So earlier today I went to my still disorganised bookshelves to look for my copy of Jerusalem Daybook and found all my Baxter and related books had been conveniently shelved together (not by me). I have had quite a trying and stressful and day and was unhappy to find JC Sturm beside Mike Minehan. I was just about to “have a go” at the shelver when I realised that a) I needed to get some perspective – they are just books and b) if we move again (which is what I desperately want to do – to a bigger house) that they’d just get messed up again and I should really be thankful they are shelved at all, and that I have a house, and books, and shelves etc etc.

Then again sometimes recently it feels has felt tempting to leave all my worldly goods (incl the tux in the wardrobe) and take-off up river.

Its just winter I imagine, and slight cabin fever.


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This moment will resonate

Saturday morning, sleet coming down outside, 3 kids running about, squealing, bickering. Up since 6am, by 10:30 I am ready to do a Captain Oates and escape out into the snow – “I may be some time”.

I head into Dunedin to “All Our Days”, the new Nigel Brown exhibition at Milford Galleries. I was wanting to come at 2:30pm for the artists talk but this is desperation. I am deadly afraid of dealer galleries and I scurry past Brett McDowell’s even though I’d love to have a good look at the Hotere’s I see through the window.

At least no one is around in the gallery and mostly I am left to look at the pictures in peace. An assistant appears and advises I’ve just missed the artist (rats) but to come back for the talk. I don’t bother to explain that because of my early departure, I have promised to take my kids to the Taieri Poultry & Pigeon show* this afternoon instead.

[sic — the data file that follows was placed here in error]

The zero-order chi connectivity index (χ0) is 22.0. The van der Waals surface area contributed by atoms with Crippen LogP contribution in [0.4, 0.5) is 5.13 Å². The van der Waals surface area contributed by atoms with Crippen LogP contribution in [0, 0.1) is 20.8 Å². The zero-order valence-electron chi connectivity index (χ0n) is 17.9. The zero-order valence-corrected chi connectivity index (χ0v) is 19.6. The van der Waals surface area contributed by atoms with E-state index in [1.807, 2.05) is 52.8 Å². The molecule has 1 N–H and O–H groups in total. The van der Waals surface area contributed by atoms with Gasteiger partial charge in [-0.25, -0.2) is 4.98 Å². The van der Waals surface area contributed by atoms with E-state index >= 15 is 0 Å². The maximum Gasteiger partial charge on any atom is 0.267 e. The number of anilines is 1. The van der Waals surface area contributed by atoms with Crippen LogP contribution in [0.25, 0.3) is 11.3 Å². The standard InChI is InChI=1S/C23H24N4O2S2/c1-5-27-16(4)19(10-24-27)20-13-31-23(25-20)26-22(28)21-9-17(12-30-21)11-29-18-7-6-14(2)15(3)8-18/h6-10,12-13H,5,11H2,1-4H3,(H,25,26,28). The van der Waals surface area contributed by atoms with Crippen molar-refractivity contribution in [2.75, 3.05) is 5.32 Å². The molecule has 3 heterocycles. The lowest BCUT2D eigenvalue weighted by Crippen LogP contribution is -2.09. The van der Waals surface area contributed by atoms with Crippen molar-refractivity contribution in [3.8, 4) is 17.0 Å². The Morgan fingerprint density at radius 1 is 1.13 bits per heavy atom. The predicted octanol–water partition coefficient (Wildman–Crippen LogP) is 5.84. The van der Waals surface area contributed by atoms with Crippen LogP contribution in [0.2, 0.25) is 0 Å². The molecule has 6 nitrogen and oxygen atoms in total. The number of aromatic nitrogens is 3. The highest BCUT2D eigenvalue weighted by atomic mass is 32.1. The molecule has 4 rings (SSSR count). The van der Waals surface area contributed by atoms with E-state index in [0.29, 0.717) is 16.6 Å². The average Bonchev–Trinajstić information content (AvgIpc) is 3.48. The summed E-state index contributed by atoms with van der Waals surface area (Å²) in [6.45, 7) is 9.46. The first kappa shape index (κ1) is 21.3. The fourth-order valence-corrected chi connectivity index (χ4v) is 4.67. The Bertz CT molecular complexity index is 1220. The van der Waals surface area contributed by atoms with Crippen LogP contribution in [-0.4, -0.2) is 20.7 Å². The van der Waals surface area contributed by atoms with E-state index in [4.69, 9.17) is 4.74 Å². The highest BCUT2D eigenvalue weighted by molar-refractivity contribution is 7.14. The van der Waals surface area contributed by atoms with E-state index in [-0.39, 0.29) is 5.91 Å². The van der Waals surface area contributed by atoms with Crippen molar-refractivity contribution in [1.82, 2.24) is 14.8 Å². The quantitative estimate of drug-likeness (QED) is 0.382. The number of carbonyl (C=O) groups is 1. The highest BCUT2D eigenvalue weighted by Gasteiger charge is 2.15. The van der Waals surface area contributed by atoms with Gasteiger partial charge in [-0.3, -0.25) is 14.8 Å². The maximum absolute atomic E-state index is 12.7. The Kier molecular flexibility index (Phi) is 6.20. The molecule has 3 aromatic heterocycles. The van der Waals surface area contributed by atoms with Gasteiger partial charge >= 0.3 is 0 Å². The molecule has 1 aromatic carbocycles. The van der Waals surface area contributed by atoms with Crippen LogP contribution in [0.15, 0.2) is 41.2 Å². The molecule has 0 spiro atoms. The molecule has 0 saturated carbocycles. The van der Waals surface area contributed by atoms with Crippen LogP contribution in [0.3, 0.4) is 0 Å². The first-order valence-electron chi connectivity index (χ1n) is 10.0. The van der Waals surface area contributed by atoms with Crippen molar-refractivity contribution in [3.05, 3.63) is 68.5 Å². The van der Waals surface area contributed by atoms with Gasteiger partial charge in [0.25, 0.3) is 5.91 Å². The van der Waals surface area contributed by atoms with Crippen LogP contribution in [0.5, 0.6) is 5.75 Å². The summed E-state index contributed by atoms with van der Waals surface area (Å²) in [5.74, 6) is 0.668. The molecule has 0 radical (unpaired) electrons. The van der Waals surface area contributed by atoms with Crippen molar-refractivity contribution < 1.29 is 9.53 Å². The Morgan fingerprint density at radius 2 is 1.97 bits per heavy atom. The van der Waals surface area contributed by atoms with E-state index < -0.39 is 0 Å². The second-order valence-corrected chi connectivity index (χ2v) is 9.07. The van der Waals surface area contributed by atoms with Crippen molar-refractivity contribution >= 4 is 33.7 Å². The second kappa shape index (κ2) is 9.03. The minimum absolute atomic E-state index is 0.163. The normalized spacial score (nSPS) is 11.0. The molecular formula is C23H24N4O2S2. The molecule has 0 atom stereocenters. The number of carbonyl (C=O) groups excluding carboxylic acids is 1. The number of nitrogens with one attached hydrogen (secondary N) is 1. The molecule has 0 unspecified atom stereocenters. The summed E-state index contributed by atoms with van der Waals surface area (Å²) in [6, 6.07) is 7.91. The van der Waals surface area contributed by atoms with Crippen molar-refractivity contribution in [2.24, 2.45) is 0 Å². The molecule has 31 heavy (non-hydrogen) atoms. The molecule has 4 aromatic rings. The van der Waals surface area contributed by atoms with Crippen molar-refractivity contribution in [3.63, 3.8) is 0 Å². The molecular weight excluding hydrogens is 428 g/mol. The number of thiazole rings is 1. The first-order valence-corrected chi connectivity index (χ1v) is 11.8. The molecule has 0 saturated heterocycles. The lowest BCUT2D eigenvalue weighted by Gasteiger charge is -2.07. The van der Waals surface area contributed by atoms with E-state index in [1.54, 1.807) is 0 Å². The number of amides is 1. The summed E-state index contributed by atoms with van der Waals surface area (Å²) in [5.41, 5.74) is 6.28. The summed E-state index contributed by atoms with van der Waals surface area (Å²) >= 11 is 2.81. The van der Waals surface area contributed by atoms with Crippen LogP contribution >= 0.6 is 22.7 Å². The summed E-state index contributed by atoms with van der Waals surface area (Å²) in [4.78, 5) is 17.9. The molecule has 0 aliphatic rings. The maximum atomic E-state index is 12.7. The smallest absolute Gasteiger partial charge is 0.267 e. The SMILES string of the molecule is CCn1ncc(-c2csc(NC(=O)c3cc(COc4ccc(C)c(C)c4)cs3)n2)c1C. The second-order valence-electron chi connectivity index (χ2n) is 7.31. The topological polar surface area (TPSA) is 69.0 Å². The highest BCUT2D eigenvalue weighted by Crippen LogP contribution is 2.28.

I know some don’t care for Brown and consider him a bit “samey”. I don’t share this view and enjoy what I think of as exploration of ideas and themes, which I guess others consider repeditive. I like the iconography. The first painting I see is “Hadley Octant” with the words “With my Hadley octant my Colin McCahon my mana my place worked out“, a McCahon lamp and a sample of the play on the McCahon “I AM” in ‘where are we“. I haven’t seen much of Brown’s recent work but I am intrigued by this wordplay.

Very recently I had a discussion regarding “I AM” ,which I was writing about at the time as a personal guiding phrase, in comparison to “WE ARE” which has such a different weight and meaning. Personally I think you have to be fairly assured in “I AM”, before you can become fully a part of “WE ARE”.

So it was really interesting to me to see in a very large title painting (an image you can’t ignore) “All Our Days”, the “WE ARE” as part of a collection of who we are – or perhaps who Brown is. Oddly (to me) this painting also includes Ned Kelly. I would have liked to hear more about that reference, which also appears spliced with Cook in “Who’s Who”. Glenn Colquhoun, in the catalogue (available on line, or on CD) writes that this painting shows “a wider New Zealand society…holding court in our consciousness along with all that has shaped our landscape, our arts and our culture.” which is a fairly ambitious statement. I like it, but then I am partial to Brown’s Baxter paintings. I also identify with the woman with broom, kids hanging off her.

I don’t know if there was a pick of the bunch, but funnily a painting called “Resonate”, resonated. “Even in two hundred years (if this building still stands) I’ll be gone, You’ll be gone, but this moment will resonate“. I’ve been writing about home, and sense of place so this keys into my current thoughts.

Its really worth seeing this exhibition or downloading the .pdf catalogue. I found something in almost every image that I liked. I am not so sure of inclusion of metallic paints (the gold/bronze on “All Our Days”) and paua shell eyes (although a reference to Maori carvings), but I did love the cast bronze Cook tiki. In an article in the latest Listener Malcolm Burgess questions whether too many “Cooks” spoil the broth. Like him, I agree that they don’t. 

Again as Colquhoun puts it “In lots of ways though they are not really images – they are a language. Really they are words. Nigel Brown places them in relation to each other as if he was writing a poem…Brown’s paintings think aloud

NIGEL BROWN All Our Days (2007/08) (from Milford Galleries website)

*which was pretty good too actually